Well, the sweat and smells of summer are here folks. I don’t own a dog, so the dog days of summer don’t apply. I own tons of flats, and walk amongst some of the most amazing artists, entrepreneurs, and tourists of our time. Yes, it’s that
season, where people from all over the world are in New York, so, where is a writer to write? Daily, on my way to work, I fit minutes in, while not squashed on the 4/5 train, to continue a line that I thought of in the shower to hopefully make it into my phone and then onto my computer.
Besides the train, which in any season is out of style, here are the top 5 places to write this summer:
1. JFK Airport: Although I don’t plan on going on any vacations this summer, I still think this is a great place to write. Is it just me, or do you not want to know where everyone is from, where they are going, and who they are traveling with? I am nosey. I am always watching people and creating stories about lovers who run away together, runaway kids, people who are “over dressed” for the airport, and those people who just don’t give a damn. I think about the people who decide to fly to Boston or Philly from New York and if, with check in, baggage, and flight time, are they really saving time? The international flights with free alcohol on flights. And finally, are terminals are ever going to get better food?
2. Anable Baison. I am letting you in on my favorite Queens Secret. Nowhere, and I mean nowhere, (not even from Brooklyn), can you get such an amazing view of Manhattan. This is the PERFECT summer hang out. There is a mysterious boat there, and I’m not sure if anything strange occurs on it, but you will wish that you were either laying on the front of it with a topical drink (in the east river, I know!), or at least at a dance party. Nonetheless, just let your imagination go here and recklessly explore. No, I mean physically go and drink a cold drink (alcoholic or not), and watch the skyline while the sunsets and the electricity bills of New York go higher. You can write a poem to a building you wish were added to the skyline… anyone ever think of a Pyramid at the bottom of Manhattan? Eh… I know you want to image it..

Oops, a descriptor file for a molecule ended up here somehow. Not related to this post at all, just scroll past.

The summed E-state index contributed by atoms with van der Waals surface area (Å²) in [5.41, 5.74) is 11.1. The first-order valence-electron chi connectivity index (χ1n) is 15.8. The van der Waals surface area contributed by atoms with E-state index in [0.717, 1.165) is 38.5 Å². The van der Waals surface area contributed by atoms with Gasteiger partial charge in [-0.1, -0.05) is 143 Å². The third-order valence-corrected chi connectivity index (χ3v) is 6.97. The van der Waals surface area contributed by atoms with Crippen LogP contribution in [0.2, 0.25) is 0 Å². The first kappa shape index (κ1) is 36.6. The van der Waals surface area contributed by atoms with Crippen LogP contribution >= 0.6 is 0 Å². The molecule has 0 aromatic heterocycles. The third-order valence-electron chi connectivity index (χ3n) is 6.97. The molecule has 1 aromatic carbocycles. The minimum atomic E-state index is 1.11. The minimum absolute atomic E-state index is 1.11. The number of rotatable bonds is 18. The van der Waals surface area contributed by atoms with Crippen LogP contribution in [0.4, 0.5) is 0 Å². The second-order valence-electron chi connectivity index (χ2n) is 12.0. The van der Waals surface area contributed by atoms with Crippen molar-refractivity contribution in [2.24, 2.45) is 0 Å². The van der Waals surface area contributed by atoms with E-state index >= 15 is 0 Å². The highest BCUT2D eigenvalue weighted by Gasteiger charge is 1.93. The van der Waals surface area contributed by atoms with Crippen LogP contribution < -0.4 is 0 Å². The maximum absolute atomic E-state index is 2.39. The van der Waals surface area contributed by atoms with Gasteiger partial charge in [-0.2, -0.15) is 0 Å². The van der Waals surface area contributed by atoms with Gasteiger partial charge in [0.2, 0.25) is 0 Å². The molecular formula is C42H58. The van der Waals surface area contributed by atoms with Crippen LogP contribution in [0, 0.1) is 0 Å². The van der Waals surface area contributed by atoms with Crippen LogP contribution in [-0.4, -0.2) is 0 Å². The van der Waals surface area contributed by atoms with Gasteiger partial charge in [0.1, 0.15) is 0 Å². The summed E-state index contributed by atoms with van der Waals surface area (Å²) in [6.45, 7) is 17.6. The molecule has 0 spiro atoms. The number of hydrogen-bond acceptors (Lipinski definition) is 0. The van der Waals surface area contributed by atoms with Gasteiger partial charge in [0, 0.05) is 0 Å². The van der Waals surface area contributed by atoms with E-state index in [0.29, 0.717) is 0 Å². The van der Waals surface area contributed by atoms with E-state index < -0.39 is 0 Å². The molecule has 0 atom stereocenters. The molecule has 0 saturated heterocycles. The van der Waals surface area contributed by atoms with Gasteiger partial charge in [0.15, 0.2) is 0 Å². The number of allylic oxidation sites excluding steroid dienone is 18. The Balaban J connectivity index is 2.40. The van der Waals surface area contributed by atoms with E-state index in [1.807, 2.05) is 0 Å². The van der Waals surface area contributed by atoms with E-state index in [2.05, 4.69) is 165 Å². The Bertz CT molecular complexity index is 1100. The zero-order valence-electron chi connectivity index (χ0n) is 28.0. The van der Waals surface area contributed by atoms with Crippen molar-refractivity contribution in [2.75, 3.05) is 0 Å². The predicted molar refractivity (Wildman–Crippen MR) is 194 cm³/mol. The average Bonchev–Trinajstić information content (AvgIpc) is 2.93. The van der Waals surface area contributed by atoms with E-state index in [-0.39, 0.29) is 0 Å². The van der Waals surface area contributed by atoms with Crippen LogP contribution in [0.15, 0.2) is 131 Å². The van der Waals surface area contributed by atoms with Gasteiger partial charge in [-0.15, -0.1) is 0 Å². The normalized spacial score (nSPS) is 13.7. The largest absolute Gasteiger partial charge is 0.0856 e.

3. Socrates Sculpture Park: This is an amazing installation park in Queens. To some people, Queens is about as far as Ithaca, but it’s closer than Storm King Art Center. Adding to the vibrant scenery these sculptures provide, Socrates Park is host to a farmers market, yoga, and movie screenings. It’s pretty much an all around great place to relax, reflect, and write. Like most galleries, the people who attend are just as much a part of the art as the work sprawled across the grounds. The multilingual conversations, light park activity, as well as the view from across the water, adds layers of creative energy to absorb.
4. East River Ferry: Although a bit more pricy than the subway, the East River Ferry is still a relaxing ride. Make it part of your commute, or simply get their day pass and hop borough to borough! The flexibility of indoor/outdoor seating, the changes of perspective, and the rapid time it takes to cross the water does make you think about swimming, well, at least for a minute. Instead, I would recommend taking out your notebook and write along with the flow of the river.
5. The drive to the beach: There is nothing better than driving, especially when most of us take public transportation everywhere, or bike! (just a side note; I just started biking after 4 years of not biking since Boulder, CO–my fear has been conquered, well, in Queens anyway). Driving to the beach is by far the best windows-down-blasting-music-just-got-your-license-at-17-feeling. How does one write in a car you may ask? There is a moment, back seat or front, where you get off the Southern State, with the sea salt in your nose, I mean the smell alone will have your pen touching the paper, or fingers to phone– Maybe not everyone has had this moment, but with how long the LIRR takes to Long Beach, the fare for the train/subway, and the reliance of a crowded train–a car does sound better.
This post has a lot of transportation. As writers, as notebook holders, as givers to ink and the word, we really can create our art anywhere we go…